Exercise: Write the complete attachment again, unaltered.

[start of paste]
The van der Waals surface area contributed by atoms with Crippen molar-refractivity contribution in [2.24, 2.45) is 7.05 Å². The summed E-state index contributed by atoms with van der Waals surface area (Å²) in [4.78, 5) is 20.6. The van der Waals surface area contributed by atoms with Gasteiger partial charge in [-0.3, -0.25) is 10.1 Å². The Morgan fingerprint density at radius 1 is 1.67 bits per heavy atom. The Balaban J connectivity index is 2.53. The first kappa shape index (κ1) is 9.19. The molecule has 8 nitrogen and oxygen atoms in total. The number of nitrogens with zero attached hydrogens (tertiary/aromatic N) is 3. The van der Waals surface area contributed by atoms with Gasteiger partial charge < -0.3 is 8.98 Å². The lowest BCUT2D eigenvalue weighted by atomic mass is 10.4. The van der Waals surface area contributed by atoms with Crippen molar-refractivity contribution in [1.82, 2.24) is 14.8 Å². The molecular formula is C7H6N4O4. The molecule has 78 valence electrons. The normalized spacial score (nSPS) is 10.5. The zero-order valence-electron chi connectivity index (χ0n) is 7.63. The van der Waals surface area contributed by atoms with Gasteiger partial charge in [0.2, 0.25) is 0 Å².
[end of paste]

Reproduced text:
The van der Waals surface area contributed by atoms with Crippen molar-refractivity contribution in [2.24, 2.45) is 7.05 Å². The summed E-state index contributed by atoms with van der Waals surface area (Å²) in [4.78, 5) is 20.6. The van der Waals surface area contributed by atoms with Gasteiger partial charge in [-0.3, -0.25) is 10.1 Å². The Morgan fingerprint density at radius 1 is 1.67 bits per heavy atom. The Balaban J connectivity index is 2.53. The first kappa shape index (κ1) is 9.19. The molecule has 8 nitrogen and oxygen atoms in total. The number of nitrogens with zero attached hydrogens (tertiary/aromatic N) is 3. The van der Waals surface area contributed by atoms with Gasteiger partial charge < -0.3 is 8.98 Å². The lowest BCUT2D eigenvalue weighted by atomic mass is 10.4. The van der Waals surface area contributed by atoms with Crippen molar-refractivity contribution in [1.82, 2.24) is 14.8 Å². The molecular formula is C7H6N4O4. The molecule has 78 valence electrons. The normalized spacial score (nSPS) is 10.5. The zero-order valence-electron chi connectivity index (χ0n) is 7.63. The van der Waals surface area contributed by atoms with Gasteiger partial charge in [0.2, 0.25) is 0 Å².